JOHANNESBURG - The Congress of South African Trade Unions (Cosatu) Secretary General, Zwelinzima Vavi, misled both the public and media about the Democratic Alliance (DA)’s planned march to Cosatu House on May 15, said party leader Helen Zille.
Speaking at the launch of a new edition of unionist Emma Mashinini's autobiography on Thursday, Vavi welcomed Zille to march against labour broking, and said the DA did not understand the plight of black women earning a minimum wage.
Zille said the DA will march to Cosatu's Braamfontein headquaters to call for the rolling out of the Youth Wage Subsidy, and not to promote labour broking.
“The Youth Wage Subsidy isn’t being implemented because of Cosatu’s opposition. If the Youth Wage Subsidy is implemented, it will create 400,000 first-time job opportunities for young people.”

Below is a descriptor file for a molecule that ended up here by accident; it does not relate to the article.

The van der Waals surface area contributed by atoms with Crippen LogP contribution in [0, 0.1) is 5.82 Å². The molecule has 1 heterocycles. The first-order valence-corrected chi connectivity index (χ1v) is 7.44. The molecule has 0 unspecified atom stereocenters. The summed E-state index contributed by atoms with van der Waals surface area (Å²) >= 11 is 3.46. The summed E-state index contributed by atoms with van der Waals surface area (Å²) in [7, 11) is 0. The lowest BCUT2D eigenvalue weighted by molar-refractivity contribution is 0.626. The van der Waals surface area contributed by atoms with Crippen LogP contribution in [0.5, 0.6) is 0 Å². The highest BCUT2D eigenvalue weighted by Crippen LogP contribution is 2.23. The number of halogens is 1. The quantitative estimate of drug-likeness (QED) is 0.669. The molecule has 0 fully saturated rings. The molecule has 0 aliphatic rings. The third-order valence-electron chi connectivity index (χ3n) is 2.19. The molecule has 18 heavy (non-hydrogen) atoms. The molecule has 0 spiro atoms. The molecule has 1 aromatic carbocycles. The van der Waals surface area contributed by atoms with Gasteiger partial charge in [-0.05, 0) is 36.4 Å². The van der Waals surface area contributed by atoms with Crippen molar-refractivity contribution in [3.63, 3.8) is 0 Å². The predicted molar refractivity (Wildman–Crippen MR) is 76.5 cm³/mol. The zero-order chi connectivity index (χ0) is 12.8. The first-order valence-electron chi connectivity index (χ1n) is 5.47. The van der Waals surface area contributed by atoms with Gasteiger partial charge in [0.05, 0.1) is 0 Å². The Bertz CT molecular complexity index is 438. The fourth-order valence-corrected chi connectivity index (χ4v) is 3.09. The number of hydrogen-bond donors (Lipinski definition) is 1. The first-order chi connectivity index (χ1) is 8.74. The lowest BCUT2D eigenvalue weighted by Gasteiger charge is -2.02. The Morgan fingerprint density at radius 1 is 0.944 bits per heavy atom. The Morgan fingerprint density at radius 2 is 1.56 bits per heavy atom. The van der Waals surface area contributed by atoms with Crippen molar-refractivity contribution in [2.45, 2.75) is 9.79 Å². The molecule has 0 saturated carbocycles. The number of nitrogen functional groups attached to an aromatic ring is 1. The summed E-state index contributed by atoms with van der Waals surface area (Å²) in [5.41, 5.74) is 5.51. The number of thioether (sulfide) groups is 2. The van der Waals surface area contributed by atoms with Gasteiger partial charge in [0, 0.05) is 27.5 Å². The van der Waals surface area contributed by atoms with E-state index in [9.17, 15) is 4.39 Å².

The DA leader added that the march was intended to create jobs for the youth, and has “nothing to do with the system of labour broking”.
Zille wrote in a statement:“50 percent of economically active South Africans under the age of 30 are unemployed. This perpetuates poverty and underdevelopment, and keeps young people locked out of the economy.”
Cosatu spokesperson Patrick Craven said the DA is welcomed to exercise their democratic right.
“They’re welcomed to come, but they’re likely to find a large and very vocal welcoming party when they come to Cosatu House”.
Cosatu previously claimed the proposed Youth Wage Subsidy is a "pretend solution" to unemployment.
The federation is opposed to the subsidy because it gives employers large amounts of money for hiring young employees. It believes companies could retrench older workers in a bid to make more profit.